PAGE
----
Serbia wants to maintain friendly relations with all countries and expects similar reciprocity, while it has no intention of joining the Western-imposed anti-Russia sanctions bandwagon, the country’s Foreign Minister Ivica Dacic said in an interview with Izvestia daily. "Serbia considers both the United States and Britain to be friendly countries, though we cannot view their moves as friendly actions. Two years ago Britain proposed a draft resolution, which accused the Serbian people of genocide without informing Serbia about it, and Russia was the only state to veto the resolution," he said. "Ten days ago, Britain proposed to cancel regular UN Security Council sessions on Kosovo and Metohija and recommended replacing them with closed consultations, again failing to inform Serbia. The US was quick to support the position, while Russia and China opposed it, the minister said, adding that Serbia "is eager to maintain a good partnership with all (countries - TASS), though it expects the other side to be ready for it."
"Both President Vucic and I consider Russia to be a true friend of Serbia and will further work to step up cooperation on all levels – political and particularly economic. We are really grateful for Russia’s support both in the United Nations and on other global platforms, and we are also grateful for (Russia) supporting Serbia’s territorial integrity and sovereignty," Dacic told the newspaper. However, he admitted that given the climate of anti-Russia hysteria, western countries are turning up the heat on Serbia due to Moscow’s influence in the region. Nevertheless, he rejected assumptions that the country might get on board the anti-Russia sanctions campaign. “We want to maintain full-fledged cooperation and friendly ties with Russia in the political and economic arena, in science, culture, education, as well as on issues related to defense, security and military production, and we will do it further don the road. That is why Serbia will stick to its policy and will not join the European sanctions against Russia. Moreover, we hope and want the anti-Russia sanctions to be lifted as soon as possible," the minister said. "Of course, we face the ramifications of our decision, as Serbia is seeking to join the European Union, but we will never go against our own national interests and will never impose sanctions against friends," he added.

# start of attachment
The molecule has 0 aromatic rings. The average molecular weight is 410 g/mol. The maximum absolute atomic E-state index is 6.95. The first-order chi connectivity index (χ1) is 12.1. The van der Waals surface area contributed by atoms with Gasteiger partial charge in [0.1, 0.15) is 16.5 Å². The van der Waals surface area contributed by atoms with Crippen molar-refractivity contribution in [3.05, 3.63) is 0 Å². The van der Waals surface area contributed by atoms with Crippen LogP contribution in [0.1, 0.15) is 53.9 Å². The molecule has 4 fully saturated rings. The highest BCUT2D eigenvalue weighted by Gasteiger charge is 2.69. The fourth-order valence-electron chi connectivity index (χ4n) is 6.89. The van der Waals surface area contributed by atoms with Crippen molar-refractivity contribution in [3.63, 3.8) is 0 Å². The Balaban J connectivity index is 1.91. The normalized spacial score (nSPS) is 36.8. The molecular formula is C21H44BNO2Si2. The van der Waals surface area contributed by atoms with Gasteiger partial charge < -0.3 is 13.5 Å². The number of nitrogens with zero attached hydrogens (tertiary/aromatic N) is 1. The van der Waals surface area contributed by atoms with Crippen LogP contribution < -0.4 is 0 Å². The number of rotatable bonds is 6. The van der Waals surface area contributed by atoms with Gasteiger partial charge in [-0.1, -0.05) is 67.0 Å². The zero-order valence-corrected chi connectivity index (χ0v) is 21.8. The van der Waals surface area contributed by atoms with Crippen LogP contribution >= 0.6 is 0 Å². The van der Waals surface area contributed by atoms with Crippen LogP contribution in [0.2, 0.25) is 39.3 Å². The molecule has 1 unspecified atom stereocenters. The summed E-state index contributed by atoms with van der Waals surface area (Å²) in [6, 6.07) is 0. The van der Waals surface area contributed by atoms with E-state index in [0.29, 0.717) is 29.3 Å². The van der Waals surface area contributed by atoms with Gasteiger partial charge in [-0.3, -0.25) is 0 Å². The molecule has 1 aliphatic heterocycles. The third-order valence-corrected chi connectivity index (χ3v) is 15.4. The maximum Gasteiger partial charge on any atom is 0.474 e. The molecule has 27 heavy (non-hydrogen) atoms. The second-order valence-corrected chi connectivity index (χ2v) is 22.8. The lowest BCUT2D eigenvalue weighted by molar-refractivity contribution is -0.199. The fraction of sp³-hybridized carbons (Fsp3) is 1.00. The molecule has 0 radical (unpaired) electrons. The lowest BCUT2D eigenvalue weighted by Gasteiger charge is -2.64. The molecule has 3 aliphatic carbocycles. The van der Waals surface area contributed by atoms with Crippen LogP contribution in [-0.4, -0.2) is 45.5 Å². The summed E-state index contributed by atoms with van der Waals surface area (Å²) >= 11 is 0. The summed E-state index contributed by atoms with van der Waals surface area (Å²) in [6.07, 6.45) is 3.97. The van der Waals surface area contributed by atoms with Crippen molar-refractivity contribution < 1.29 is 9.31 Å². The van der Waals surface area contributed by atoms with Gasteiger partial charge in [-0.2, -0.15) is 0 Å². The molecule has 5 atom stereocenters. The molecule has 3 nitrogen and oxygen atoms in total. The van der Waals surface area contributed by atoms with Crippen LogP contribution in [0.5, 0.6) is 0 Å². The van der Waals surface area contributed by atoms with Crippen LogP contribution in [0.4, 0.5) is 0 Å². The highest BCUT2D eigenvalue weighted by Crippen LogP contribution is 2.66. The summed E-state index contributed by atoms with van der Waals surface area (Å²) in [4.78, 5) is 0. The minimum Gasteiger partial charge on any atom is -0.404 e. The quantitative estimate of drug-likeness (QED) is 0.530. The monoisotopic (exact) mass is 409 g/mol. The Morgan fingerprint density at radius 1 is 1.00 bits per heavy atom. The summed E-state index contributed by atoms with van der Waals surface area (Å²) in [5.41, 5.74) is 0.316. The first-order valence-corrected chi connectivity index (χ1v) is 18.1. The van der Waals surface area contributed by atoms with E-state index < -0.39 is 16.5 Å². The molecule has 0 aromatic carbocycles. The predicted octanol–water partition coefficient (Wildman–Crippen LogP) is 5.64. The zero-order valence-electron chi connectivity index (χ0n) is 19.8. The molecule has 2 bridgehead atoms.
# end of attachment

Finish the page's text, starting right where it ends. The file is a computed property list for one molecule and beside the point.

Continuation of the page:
These double standards have resulted in a paradoxical situation when "subsidiaries from Russia, which have been registered and have operations in Serbia were put on the sanctions list, while subsidiaries of Russian firms registered in the European Union were not restricted," Dacic pointed out. According to the top diplomat, "the Russian Federation is a reliable and traditional friend of Serbia. Besides, it is one of the most important economic partners and markets for Serbian goods. Our relations are based on mutual respect, trust and continued support that Russia provides to Serbia," he said, adding that “the Serbian government firmly intends to expand political and economic relations with all states that strive to do so, on the basis of equality and mutual respect.”
Moscow will sign agreements on mutual recognition of school education, diplomas and degrees with Spain, Angola, Nicaragua, Abkhazia, South Ossetia, and Eritrea in 2018, Izvestia says. Director of Russia’s Main State Center for Education Evaluation Vera Skorobogatova told the newspaper that draft projects have already been endorsed by all sides. Also, similar agreements are being developed with Hungary and Poland, and respective agreements may be inked in the near future. The deal assumes that universities and employers of those countries recognize diplomas and certificates without additional confirmations. Previously, Russia inked similar agreements with Serbia in 2015, with France and Italy in 2016, and with Malta in early 2017.